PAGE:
Back At The Pop Stand

Kage Baker was fascinated by extinction. And cryptids. They sort of go hand in hand.

She was well aware that all species go extinct eventually (so far anyway) and that most manage it without human intervention; but she was also concerned that so many are helped over the edge into the abyss by humans’  cleverly-evolved hands. The survival of the supposedly extinct was, of course, part of the foundation of her Company series. It was part of her personal desire to find a pattern and a point in all the “now you see ‘em, now you don’t” carryings-on. And then, she also cheered happily when some determined species was discovered not to have died out after all.

She was also intrigued by cryptids – organisms assumed to be mythical, that then turn out to be real. The big flashy ones get the most publicity, of course – not only because they are just plain easier to see, but because people place more emotional value on animals that are large, or furry, or romantic. Cryptid plants turn up from time to time – but what gets the  big spreads are cuties like the Columbia crested rat (which resembles a ginger tribble) or the giant rat found a couple of year ago happily still extant in a dormant Papuan volcano crater … I mean, how can you beat a giant rat in a volcano? Even multi-coloured extremophile Archea in hot springs can’t compete with that.

A butterfly found to still exist in one meadow next to an oil refinery. The horses painted in the caves of Lascaux – heavy-headed, potbellied, striped – found still being bred in Basque mountain villages. Twenty-five thousand lowland gorillas living unharmed in a jungle separated from everywhere else by insanely martial humans. The eastern Atlantic right whale, occasionally surfacing among its western brethren, persists in being not quite gone.

There are tons of other examples – the bongo, the giraffe, the okapi, the giant squid. All of those were considered mythical at one point, and then found to be ever so real. And of course, the totem animal of extinct/cryptid/unexpected beasties: the coelocanth.

All this started for Kage because Momma mistakenly told her that puffins were extinct. They weren’t – and Kage was delighted find this out – but her first personal experience of extinction was thereby the “returned from the dead” model. First impressions were very, very important to Kage. They affected her strongly. The story of the puffins just convinced her that nothing ought to be gone forever; and with a little care and luck. nothing needs to be.

And from there, it was just a matter of working out a method to save things. In her own mind, anyway; in an alternate world, in another dimension. In a story, where she could tell the careless world: “Look, you morons – you don’t have to kill everything! If you just hold back your hand a little bit, all these things want to live!”

She really, really hoped for proof of Bigfoot. Partly it was the monster-story giggle of it; the tales of Sasquatch encounters range from ludicrous to blood-curdling, which appealed to the story-teller in Kage. The physical evidence is so peculiar as to be fasinating; indeed, the fact that there is any physical evidence (and there is, Dear Readers, damned weird stuff, too) intrigued her all on its own.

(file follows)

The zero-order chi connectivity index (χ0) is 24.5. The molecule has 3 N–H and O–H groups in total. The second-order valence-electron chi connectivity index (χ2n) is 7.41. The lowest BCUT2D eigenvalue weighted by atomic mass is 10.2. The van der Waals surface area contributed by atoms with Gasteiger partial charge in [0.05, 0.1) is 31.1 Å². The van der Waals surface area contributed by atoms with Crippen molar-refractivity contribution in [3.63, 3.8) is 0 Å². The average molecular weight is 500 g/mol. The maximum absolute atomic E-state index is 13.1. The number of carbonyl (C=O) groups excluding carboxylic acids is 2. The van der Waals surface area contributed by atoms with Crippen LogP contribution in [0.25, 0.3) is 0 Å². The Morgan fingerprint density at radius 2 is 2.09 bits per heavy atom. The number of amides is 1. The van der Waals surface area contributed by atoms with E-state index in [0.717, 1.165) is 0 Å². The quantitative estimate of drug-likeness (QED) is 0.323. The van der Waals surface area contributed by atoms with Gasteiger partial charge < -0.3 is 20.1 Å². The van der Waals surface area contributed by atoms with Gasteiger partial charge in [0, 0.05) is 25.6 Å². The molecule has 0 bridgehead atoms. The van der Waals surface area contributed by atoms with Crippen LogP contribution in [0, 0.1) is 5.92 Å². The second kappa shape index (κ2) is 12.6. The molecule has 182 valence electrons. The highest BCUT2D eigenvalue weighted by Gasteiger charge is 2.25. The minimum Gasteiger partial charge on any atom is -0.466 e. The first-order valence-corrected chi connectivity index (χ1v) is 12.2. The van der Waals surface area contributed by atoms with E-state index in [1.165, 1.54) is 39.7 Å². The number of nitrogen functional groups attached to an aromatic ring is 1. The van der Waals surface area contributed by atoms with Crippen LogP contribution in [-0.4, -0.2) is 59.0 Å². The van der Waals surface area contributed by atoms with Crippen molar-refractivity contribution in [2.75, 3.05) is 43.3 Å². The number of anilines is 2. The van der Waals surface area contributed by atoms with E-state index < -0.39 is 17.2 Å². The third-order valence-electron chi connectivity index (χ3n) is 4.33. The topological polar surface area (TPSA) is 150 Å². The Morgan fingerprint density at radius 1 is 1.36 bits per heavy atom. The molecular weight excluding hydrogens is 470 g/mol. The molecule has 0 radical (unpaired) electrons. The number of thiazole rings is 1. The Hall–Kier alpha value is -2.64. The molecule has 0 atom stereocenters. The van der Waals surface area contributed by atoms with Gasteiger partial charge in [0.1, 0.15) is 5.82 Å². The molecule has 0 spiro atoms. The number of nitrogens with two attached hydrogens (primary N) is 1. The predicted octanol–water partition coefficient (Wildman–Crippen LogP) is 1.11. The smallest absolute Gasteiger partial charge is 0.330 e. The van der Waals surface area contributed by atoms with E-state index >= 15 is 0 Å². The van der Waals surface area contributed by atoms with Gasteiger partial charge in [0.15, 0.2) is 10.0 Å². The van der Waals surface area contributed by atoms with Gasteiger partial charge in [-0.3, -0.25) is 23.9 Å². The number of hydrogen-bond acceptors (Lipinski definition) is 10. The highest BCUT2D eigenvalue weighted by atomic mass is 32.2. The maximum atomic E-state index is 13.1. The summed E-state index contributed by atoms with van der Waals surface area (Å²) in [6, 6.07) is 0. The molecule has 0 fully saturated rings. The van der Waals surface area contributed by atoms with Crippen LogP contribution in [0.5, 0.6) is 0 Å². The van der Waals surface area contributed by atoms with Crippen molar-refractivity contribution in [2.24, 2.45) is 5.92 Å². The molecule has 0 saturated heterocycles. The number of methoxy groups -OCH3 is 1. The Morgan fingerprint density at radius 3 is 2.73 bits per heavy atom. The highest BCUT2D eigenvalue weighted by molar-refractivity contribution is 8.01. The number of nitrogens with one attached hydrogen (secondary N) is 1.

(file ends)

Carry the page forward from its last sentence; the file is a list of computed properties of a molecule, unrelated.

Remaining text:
Kage always wanted to see a Bigfoot … I, on the other hand, was pretty sure I would first wet myself and then die of terror. So it’s a good thing we never encountered one.

Anyway! During my brief waking moments the last couple of days, I found some interesting comments of the resurrection of lost species: very heartening, really. I am coming back to normal broadcasting here, I promise.

Things like a little article on io9 (http://io9.com/5822783/10-extinct-animals-that-have-been-rediscovered) which is not only heartening and fascinating, but a good springboard to further research. This is just the sort of thing that stirred stories in Kage, when she could find some such creatures strange enough to provoke a plot device.

I mean, who knows what could be made of the Cuban Solenodon’s survival? There are very, very few venomous mammals in the world, and the solenodon is one of them … on that island of mystery, ideology and frantic spies, who knows what a tube-nosed ferret with poisoned fangs might get up to?

Well – Kage, obviously.

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About Kathleen Bartholomew

I am Kage Baker's sister. Kage was/is a well-known science fiction writer, who died on January 31, 2010. She told me to keep her work going - I'm doing that. This blog will document the process.
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2 Responses to Back At The Pop Stand

  1. Mark Shanks says:

    A few more for your list…
    http://www.buzzfeed.com/mjs538/14-extinct-animals-that-were-rediscovered

    I especially like the “rediscovered” elephants. How the heck can you lose an elephant? Even a “small” elephant is not exactly inconspicuous…

    Like

  2. Kate says:

    It’s amazing what people do not see. Malaysia this last year yielded that new iguana – 6 feet long, lived in the tree tops. No one had noticed it before. Likewise the big pink iguana in Tierra del Fuego – islands are swarming with Darwin fans, and it took almost 200 years for someone to find a bright-pink lizard. Kage loved stuff like this as much for their inherent hilarity as the re-discovered critters.

    Like

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